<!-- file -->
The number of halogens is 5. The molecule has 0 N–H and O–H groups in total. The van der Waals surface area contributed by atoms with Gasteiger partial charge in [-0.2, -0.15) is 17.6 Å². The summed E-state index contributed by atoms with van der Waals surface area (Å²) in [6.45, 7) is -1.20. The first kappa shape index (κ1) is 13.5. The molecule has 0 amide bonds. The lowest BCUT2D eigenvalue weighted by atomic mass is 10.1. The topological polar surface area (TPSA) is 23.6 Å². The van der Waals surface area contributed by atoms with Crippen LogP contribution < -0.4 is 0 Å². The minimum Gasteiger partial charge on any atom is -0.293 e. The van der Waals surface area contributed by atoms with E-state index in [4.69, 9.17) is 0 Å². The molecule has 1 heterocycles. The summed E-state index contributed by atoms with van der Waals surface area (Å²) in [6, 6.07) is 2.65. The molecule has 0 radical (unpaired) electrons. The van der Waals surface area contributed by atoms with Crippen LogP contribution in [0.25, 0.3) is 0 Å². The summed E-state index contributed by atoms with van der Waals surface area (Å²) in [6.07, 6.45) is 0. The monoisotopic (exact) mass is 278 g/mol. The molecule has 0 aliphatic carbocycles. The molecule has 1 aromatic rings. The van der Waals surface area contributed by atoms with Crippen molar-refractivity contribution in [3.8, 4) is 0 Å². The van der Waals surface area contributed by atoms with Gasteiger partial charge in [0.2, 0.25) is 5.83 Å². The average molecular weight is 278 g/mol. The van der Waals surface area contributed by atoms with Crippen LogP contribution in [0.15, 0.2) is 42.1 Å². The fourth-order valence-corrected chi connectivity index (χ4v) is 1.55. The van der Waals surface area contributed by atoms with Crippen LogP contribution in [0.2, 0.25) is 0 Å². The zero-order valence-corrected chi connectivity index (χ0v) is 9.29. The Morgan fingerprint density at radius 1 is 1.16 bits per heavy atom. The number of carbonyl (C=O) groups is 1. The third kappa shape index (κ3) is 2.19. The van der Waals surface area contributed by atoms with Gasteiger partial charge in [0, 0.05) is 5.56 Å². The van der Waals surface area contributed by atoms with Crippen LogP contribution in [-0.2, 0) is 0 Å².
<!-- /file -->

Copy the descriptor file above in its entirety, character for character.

The number of halogens is 5. The molecule has 0 N–H and O–H groups in total. The van der Waals surface area contributed by atoms with Gasteiger partial charge in [-0.2, -0.15) is 17.6 Å². The summed E-state index contributed by atoms with van der Waals surface area (Å²) in [6.45, 7) is -1.20. The first kappa shape index (κ1) is 13.5. The molecule has 0 amide bonds. The lowest BCUT2D eigenvalue weighted by atomic mass is 10.1. The topological polar surface area (TPSA) is 23.6 Å². The van der Waals surface area contributed by atoms with Crippen LogP contribution < -0.4 is 0 Å². The minimum Gasteiger partial charge on any atom is -0.293 e. The van der Waals surface area contributed by atoms with E-state index in [4.69, 9.17) is 0 Å². The molecule has 1 heterocycles. The summed E-state index contributed by atoms with van der Waals surface area (Å²) in [6, 6.07) is 2.65. The molecule has 0 radical (unpaired) electrons. The van der Waals surface area contributed by atoms with Crippen LogP contribution in [0.25, 0.3) is 0 Å². The summed E-state index contributed by atoms with van der Waals surface area (Å²) in [6.07, 6.45) is 0. The monoisotopic (exact) mass is 278 g/mol. The molecule has 0 aliphatic carbocycles. The molecule has 1 aromatic rings. The van der Waals surface area contributed by atoms with Crippen molar-refractivity contribution in [3.8, 4) is 0 Å². The van der Waals surface area contributed by atoms with Gasteiger partial charge in [0.2, 0.25) is 5.83 Å². The average molecular weight is 278 g/mol. The van der Waals surface area contributed by atoms with Crippen LogP contribution in [0.15, 0.2) is 42.1 Å². The fourth-order valence-corrected chi connectivity index (χ4v) is 1.55. The van der Waals surface area contributed by atoms with Crippen LogP contribution in [0.2, 0.25) is 0 Å². The zero-order valence-corrected chi connectivity index (χ0v) is 9.29. The Morgan fingerprint density at radius 1 is 1.16 bits per heavy atom. The number of carbonyl (C=O) groups is 1. The third kappa shape index (κ3) is 2.19. The van der Waals surface area contributed by atoms with Gasteiger partial charge in [0, 0.05) is 5.56 Å². The van der Waals surface area contributed by atoms with Crippen LogP contribution in [-0.2, 0) is 0 Å².